A recently study published in the journal Heart suggests that taking calcium supplements may significantly increase a person’s risk of having a heart attack. But this is a prime example of the type of flawed population studies I have often noted.
This European researcher studied 23,980 people to see if calcium intake, especially from supplements, had any effect on heart attack or stroke risk. The study concluded that people who used calcium supplements did increase their risk, but dietary calcium had no negative
At that point, newspapers and other media outlets carried the story as presented. But of course, it is impossible to know all the variables involved in the complex lives of 23,980 people, especially when they are followed for 11 years. Further analysis of this study confirms my skepticism.
First, the women who were taking the supplements were more likely to have a lower level of education and to smoke. Despite attempts to adjust for these risk factors, they still have an impact on the results.
Second, those taking the calcium supplements were not taking other vitamins and minerals, which would mean vitamin D deficiencies would be much more likely (in fact, almost assured). A low intake of multivitamins and magnesium would greatly increase the risk of inflammation and free radical damage to arteries.
Third, the actual number of heart attacks was quite small — only seven cases among the calcium users.
Fourth — one of the major flaws — the researchers allowed people with pre-existing cardiovascular diseases into the study, which means some may have already been close to having a heart attack at the time the study began. If those people fell more often in the calcium supplement group, then the results tell us nothing.
Finally, the researchers did not record or consider the dose of the calcium supplements, which can be vital.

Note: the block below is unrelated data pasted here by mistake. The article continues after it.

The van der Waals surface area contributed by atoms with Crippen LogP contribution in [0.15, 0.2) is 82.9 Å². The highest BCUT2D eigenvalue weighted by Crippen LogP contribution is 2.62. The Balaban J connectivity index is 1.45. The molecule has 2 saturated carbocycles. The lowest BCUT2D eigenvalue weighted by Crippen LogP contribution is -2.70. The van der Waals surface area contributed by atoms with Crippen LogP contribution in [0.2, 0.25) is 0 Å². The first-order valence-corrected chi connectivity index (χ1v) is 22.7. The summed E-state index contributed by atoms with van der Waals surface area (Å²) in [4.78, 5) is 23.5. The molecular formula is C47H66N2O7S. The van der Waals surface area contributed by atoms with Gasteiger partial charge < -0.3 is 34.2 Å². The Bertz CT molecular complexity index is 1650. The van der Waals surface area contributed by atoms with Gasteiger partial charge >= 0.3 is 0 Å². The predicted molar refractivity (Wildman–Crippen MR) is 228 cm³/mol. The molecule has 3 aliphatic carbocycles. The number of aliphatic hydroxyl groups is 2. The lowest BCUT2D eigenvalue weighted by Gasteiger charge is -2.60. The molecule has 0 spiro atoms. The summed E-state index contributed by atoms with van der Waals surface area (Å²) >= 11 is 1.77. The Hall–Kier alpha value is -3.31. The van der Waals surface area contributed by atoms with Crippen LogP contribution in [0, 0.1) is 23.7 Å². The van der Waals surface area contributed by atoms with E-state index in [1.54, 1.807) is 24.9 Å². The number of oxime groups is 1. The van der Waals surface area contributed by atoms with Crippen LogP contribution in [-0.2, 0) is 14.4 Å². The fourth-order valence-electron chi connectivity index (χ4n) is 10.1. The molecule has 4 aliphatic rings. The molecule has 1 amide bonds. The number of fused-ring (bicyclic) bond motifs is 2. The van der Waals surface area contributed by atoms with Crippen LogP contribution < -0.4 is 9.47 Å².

This is not to say that taking calcium supplements alone is safe. A large number of other studies (including animal studies and in vitro studies) have found that calcium can be a major trigger for inflammation and free radical generation, and even trigger cell death. It also plays a central role in excitotoxicity and drives the growth and invasion of cancers.
In addition, as we age, more calcium leaks into our cells, triggering these destructive reactions. However, in proper doses it has been shown to protect the heart, improve muscle function and even protect the brain.
I am opposed to people, especially the elderly, taking large doses of calcium supplements. Foods can supply most of the calcium requirements we need. However, I don’t think people should get calcium from milk. Spinach, kale, and many other vegetables are high in calcium content and better for you than milk.
If a person does take calcium supplements, they should be no more than 250 mg a day, and should be taken with at least 2,000 IU of vitamin D3.
What we learn from this example is that a large population study may hint at a problem, but can never prove its cause. Only by correlating it with basic science studies and animal studies can we get a clear picture of the risk.
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